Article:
The dataflow diagram defines VisFlow works to transmit, process, and visualize the data. A dataflow diagram consists of nodes and directed edges. It is topologically a directed acyclic graph (DAG). The dataflow diagram in VisFlow follows the subset flow model.
Below shows a sample diagram that presents a set of visualizations of the car dataset.
A node is a primitive component in VisFlow that performs one type of tasks. For example, a Data Sourceloads a tabular dataset and a Scatterplot charts the data using 2D scatterplot. A node has input and output data that are transmitted via ports.
A node has ports located on its two sides. The Input Ports of a node are located on the left. The Output Ports of a node are located on the right. Ports are connected by edges.
The connectivity of a port is either
single port may be connected with at most one edge.
multiple port may have unlimited number of connections.
All output ports are
If an output port produces interactive selection from a visualization, it is a Selection Port .
An edge defines how data are transmitted between nodes in VisFlow. Each edge connects two ports, and goes from an output port of the source node to an input port of the target node.
The majority of data transmitted between VisFlow nodes are subsets of the input tabular data. Each row of the input table is considered to be a data item. The group of data items that is transmitted is therefore a subset of the input table.
VisFlow employs a subset flow model for its dataflow diagrams. The attribute values and table columns of a data item cannot be changed within the flow, except that visual properties can be associated with a data item. For any data item from a subset, it always corresponds to one row from an input table.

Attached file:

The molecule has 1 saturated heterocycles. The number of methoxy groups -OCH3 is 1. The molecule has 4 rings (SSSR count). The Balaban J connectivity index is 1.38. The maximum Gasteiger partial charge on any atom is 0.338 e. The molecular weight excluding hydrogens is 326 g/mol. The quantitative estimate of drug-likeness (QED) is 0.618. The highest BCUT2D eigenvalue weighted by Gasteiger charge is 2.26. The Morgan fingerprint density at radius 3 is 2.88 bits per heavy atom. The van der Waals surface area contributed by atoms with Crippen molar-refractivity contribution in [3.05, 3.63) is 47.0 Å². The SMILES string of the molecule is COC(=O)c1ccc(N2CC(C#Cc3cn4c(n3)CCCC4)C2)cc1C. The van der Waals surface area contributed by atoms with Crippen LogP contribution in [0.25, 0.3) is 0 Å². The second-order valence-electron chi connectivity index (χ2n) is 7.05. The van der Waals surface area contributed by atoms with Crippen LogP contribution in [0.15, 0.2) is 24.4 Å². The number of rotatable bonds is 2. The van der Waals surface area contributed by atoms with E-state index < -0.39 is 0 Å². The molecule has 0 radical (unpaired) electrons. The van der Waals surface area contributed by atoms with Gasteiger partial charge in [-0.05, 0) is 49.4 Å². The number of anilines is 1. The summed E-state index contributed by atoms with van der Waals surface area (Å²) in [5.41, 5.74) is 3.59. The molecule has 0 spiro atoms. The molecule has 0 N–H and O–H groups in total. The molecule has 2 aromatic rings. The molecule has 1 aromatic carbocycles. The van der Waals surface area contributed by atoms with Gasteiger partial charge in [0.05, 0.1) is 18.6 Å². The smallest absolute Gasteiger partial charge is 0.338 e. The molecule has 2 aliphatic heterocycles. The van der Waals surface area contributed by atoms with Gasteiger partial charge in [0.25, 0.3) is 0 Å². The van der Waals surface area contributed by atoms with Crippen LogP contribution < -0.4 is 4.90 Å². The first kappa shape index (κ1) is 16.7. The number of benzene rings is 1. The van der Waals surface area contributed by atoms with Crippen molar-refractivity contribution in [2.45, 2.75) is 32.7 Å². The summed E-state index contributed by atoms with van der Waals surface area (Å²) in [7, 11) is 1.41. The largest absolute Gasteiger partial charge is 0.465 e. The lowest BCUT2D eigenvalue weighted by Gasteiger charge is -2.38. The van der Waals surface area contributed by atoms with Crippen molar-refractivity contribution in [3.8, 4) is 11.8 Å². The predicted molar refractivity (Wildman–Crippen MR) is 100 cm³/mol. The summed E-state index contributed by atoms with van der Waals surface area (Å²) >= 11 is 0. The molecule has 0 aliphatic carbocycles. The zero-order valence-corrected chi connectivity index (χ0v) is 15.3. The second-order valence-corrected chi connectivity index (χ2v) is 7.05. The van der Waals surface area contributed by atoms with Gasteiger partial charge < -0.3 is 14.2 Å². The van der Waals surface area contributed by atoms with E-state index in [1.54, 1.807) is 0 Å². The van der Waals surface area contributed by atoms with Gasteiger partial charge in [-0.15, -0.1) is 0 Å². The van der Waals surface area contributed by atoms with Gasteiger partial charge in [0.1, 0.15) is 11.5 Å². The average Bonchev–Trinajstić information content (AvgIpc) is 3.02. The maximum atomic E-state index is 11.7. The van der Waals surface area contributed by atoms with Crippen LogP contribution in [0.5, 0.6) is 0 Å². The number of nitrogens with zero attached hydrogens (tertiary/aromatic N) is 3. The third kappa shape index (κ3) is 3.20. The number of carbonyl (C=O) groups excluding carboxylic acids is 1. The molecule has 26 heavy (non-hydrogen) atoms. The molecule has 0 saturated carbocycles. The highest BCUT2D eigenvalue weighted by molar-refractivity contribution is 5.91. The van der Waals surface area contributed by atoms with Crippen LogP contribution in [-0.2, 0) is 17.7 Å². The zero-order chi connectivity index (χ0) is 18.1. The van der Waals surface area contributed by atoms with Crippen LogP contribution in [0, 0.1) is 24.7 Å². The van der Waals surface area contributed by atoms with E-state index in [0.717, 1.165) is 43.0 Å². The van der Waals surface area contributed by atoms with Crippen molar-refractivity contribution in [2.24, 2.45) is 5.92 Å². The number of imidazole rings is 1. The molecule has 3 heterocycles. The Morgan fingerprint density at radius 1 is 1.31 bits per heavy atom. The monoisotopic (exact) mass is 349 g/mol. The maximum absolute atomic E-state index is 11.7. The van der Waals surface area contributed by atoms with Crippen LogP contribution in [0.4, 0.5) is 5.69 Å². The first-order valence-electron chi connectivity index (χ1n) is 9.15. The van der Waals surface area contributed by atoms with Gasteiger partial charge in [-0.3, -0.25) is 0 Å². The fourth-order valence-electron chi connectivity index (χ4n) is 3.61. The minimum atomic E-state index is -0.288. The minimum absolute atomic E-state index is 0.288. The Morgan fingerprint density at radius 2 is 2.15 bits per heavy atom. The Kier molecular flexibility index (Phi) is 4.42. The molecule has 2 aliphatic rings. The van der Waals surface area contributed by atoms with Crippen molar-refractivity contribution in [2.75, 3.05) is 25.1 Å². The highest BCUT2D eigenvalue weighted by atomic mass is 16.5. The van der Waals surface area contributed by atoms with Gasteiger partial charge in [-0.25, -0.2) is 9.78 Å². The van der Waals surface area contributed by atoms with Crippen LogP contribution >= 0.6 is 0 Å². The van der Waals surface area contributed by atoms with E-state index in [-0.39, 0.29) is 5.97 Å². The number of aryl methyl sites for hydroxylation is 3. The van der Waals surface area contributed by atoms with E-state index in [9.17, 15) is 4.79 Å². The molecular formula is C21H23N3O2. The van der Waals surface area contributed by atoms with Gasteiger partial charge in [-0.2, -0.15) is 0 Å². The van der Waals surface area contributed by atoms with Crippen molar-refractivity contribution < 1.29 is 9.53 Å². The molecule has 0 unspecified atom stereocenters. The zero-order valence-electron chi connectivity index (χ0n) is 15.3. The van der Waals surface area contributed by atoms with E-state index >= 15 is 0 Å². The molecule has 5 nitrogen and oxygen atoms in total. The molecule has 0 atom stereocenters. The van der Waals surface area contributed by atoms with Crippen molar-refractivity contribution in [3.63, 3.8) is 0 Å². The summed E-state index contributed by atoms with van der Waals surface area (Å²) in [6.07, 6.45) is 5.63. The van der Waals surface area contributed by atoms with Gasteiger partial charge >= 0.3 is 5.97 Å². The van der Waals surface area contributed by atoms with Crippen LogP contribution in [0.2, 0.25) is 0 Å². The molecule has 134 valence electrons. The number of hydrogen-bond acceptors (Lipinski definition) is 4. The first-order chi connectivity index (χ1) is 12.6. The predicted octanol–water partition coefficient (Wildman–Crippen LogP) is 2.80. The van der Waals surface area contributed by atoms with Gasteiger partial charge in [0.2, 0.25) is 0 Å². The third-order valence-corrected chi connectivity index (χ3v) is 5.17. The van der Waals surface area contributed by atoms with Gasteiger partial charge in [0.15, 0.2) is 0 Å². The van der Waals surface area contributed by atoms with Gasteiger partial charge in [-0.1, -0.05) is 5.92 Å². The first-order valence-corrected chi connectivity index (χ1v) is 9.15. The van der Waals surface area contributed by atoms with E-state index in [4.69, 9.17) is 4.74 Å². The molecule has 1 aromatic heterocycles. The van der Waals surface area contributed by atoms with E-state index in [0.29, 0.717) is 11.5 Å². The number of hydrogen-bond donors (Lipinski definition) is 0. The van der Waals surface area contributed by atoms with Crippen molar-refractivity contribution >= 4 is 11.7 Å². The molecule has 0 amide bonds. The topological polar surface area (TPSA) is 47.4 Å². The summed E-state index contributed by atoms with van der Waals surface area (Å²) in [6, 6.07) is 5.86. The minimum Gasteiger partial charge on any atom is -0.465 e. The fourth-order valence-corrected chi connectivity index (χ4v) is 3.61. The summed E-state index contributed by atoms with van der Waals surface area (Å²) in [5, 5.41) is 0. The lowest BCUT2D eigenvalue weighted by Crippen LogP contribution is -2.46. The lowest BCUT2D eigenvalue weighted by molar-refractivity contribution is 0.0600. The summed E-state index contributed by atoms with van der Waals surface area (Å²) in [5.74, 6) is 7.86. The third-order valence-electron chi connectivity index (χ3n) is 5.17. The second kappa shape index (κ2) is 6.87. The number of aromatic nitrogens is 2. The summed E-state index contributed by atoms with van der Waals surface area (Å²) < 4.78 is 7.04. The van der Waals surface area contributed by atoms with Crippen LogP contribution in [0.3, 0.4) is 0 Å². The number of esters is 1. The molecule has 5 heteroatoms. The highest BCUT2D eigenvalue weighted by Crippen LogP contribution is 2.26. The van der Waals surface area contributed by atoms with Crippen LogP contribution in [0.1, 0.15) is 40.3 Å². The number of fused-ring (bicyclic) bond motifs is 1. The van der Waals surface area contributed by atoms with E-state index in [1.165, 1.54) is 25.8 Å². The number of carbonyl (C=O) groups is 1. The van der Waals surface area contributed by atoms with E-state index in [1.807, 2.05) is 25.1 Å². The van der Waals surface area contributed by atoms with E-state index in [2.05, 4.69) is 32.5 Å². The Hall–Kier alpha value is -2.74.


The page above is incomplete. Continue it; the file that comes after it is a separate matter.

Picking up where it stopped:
A constant in VisFlow is defined to be one constant value that can be a number, a string, or a date. A list of constants can be transmitted between VisFlow nodes via edges connecting a pair of Constants Ports . Constants can either by manually specified by a user, or extracted from input tables.
Constants can be used to perform attribute filtering. For example, an Attribute Filtermay perform range filtering by accepting two constants that define the filtering range.
Constants may also be used as keys to relate heterogeneous tables. See linking for more details.
Visual properties may be assigned to data items in the dataflow using a Visual Editorso as to identify and trace data subsets. Visualizations in VisFlow respect the visual properties of data items and renders the data according to their visual properties. Each visualization may have its own way of showing the visual properties. See node types documentation for how each type of visualization renders the visual properties.
Each data item carries its own visual properties. These properties can be updated and modified by nodes in the dataflow. When two tables are merged by a Set Operator, the visual properties of each data item are also merged.
Currently VisFlow supports five types of visual properties: color, border, width, size, and opacity.